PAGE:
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Enterprise technology resurges beyond IT leaders' grasp
ZDNet
Money is flowing back into enterprise technology budgets, but there are a couple of catches. First, CEOs are getting more directly involved in technology decisions, usurping the roles of CIOs to some degree. Second, there may not be enough skilled professionals to go around to make digital strategies a reality.
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FEATURED ARTICLE
TRENDING ARTICLE
MOST POPULAR ARTICLE
Study: Dallas a top city in the nation for women in tech
Dallas Business Journal
Dallas is one of the top five cities for women in technology, beating the national average by almost 11 percent, according to a new study. RJMetrics, a data analytics company in Philadelphia, compiled the data of the largest 50 cities from Meetup's publicly accessible application programming interface.

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Breathalyzer test with nanotechnology chip may detect deadliest cancer
Nanowerk News
Lung cancer causes more deaths in the U.S. than the next three most common cancers combined (colon, breast and pancreatic). The reason for the striking mortality rate is simple: poor detection. Lung cancer attacks without leaving any fingerprints, quietly afflicting its victims and metastasizing uncontrollably — to the point of no return.

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Fear not the coming of the robots
The New York Times
Just over 50 years ago, the cover of Life magazine breathlessly declared the "point of no return for everybody." Above that stark warning, a smaller headline proclaimed, "Automation's really here; jobs go scarce." As events unfolded, it was Life that was nearing the point of no return — the magazine suspended weekly publication in 1972. For the rest of America, jobs boomed; in the following decade, 21 million Americans were added to the employment rolls.

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CYBERSECURITY


Mobile security action plan
InformationWeek
It's not that IT pros see smartphones and tablets as disposable, exactly. It's just that the hardware is not nearly as important to the 371 business technology professionals responding to the 2014 InformationWeek Mobile Security Survey as the company data that people carry around on those devices. Securing that data is rated very important by 68 percent, a full 21 points ahead of securing devices themselves, using anti-malware or MDM client software. And 72 percent say their top mobile security concern is data compromise due to lost or stolen devices.
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As technology advances, cybersecurity jobs take center stage
U.S. News & World Report
The modern Internet is proving to be a hacker's playground, and cybersecurity is no longer an afterthought for the private sector or government agencies. The expanded commercial opportunities and medical advancements offered by the much anticipated Internet of Things will also present new security challenges for future cyber warriors. And, considering recent cases in which hackers were as young as 15, it's imperative that schools and companies encourage kids to protect online data rather than exploit it.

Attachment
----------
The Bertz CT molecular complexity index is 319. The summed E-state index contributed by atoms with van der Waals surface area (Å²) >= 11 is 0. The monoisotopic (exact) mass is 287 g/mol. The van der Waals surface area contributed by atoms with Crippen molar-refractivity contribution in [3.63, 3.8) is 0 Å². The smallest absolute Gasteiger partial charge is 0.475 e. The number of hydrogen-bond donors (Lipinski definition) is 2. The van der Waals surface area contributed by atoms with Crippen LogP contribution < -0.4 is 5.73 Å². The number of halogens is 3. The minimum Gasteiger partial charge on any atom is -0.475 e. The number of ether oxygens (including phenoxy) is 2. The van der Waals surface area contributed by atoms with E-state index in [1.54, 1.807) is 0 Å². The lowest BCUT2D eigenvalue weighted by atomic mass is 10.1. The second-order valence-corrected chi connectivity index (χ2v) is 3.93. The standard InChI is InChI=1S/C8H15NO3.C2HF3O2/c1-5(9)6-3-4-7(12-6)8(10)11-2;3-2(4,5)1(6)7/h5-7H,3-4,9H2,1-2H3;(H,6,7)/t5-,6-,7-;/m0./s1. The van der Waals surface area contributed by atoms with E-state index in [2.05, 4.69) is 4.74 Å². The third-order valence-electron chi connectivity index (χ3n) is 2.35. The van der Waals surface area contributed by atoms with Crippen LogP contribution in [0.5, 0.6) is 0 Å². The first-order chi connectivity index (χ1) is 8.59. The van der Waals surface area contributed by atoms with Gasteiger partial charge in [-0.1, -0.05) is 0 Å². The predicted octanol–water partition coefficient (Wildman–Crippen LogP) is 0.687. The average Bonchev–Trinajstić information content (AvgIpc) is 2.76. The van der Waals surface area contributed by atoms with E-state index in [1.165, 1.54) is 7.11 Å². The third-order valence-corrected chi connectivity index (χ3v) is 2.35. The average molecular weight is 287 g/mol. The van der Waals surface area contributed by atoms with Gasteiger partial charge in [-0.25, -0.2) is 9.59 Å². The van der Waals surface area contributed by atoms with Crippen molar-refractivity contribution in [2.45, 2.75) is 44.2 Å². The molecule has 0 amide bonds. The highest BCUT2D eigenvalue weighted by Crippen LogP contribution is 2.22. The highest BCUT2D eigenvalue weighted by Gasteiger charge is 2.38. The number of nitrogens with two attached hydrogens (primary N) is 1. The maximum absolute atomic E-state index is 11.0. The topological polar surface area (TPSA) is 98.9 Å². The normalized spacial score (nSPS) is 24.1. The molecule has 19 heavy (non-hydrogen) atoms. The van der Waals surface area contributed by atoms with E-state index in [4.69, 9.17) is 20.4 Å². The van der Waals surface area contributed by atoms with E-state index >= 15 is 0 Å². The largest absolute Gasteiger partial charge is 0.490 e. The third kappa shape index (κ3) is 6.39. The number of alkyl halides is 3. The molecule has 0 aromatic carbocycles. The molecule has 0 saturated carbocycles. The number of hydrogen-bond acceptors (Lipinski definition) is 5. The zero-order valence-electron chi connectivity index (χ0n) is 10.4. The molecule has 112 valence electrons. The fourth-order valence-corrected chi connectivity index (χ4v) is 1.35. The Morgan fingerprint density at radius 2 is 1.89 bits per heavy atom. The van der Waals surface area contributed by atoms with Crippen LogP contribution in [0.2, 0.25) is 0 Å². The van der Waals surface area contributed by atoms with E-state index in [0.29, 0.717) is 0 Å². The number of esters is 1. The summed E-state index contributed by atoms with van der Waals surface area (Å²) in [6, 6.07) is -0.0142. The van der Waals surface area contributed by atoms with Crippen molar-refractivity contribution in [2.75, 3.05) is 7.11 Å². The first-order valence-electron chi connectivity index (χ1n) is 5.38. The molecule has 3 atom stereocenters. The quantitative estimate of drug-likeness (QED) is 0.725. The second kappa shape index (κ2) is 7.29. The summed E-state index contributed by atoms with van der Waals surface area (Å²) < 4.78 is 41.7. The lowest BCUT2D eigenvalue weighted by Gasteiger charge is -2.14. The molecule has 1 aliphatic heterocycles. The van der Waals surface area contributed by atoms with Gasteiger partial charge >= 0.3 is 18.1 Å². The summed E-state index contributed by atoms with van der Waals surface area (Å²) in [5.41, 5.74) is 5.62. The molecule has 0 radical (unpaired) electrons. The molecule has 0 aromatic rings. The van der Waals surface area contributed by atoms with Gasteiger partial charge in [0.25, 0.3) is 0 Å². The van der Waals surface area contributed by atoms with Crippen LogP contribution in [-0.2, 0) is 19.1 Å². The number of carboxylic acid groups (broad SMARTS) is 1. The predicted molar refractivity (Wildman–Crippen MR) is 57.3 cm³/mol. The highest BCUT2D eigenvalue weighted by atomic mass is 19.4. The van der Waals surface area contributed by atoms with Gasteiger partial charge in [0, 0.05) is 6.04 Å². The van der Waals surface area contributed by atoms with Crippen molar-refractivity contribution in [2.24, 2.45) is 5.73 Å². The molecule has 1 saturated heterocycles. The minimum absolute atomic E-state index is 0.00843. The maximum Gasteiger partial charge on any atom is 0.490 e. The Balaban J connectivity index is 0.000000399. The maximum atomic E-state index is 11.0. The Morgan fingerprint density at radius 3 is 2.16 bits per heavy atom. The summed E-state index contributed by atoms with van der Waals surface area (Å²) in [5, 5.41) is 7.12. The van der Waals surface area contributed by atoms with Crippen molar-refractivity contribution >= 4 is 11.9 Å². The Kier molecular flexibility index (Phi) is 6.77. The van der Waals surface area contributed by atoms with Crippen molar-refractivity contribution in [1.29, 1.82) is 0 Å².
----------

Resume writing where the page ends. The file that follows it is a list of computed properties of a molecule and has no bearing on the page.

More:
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IN THE NEWS


The Internet of Things will radically change your Big Data strategy
Forbes
Companies are jumping on the Internet of Things bandwagon and for good reasons. McKinsey Global Institute reports that the IoT business will deliver $6.2 trillion of revenue by 2025. Many people wonder if companies are ready for this explosion of data generated for IoT. As with any new technology, security is always the first point of resistance.
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How to keep your kids interested in science all summer
The Dallas Morning News
The producers of the Fox television series Cosmos: A Spacetime Odyssey, hosted by astrophysicist Neil deGrasse Tyson, hoped the show would get more kids interested in science. Now that Cosmos has concluded its run, we've pulled together some suggestions for how to keep kids engaged in science over the summer. The Dallas area is filled with excellent museums and aquariums (the Perot Museum of Nature and Science, the Dallas Zoo, the Dallas World Aquarium, among others) that help visitors deepen their understanding of the world around them. Here, we offer some lesser-known resources to help spark your kids' imaginations during summer break.
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The most coveted employers for engineering students
Forbes
With STEM jobs — those requiring degrees in science, technology, engineering and math-related fields currently accounting for more than 10 percent of positions in the U.S. — engineers are in strong demand. So which companies are most attractive to those students poised to enter this sought-after field? To determine which employers are providing engineering students the most coveted opportunities, global research and advisory firm Universum asked nearly 8,000 undergraduate engineering students to identify, from a pool of 230 companies, the employers for which they most wanted to work.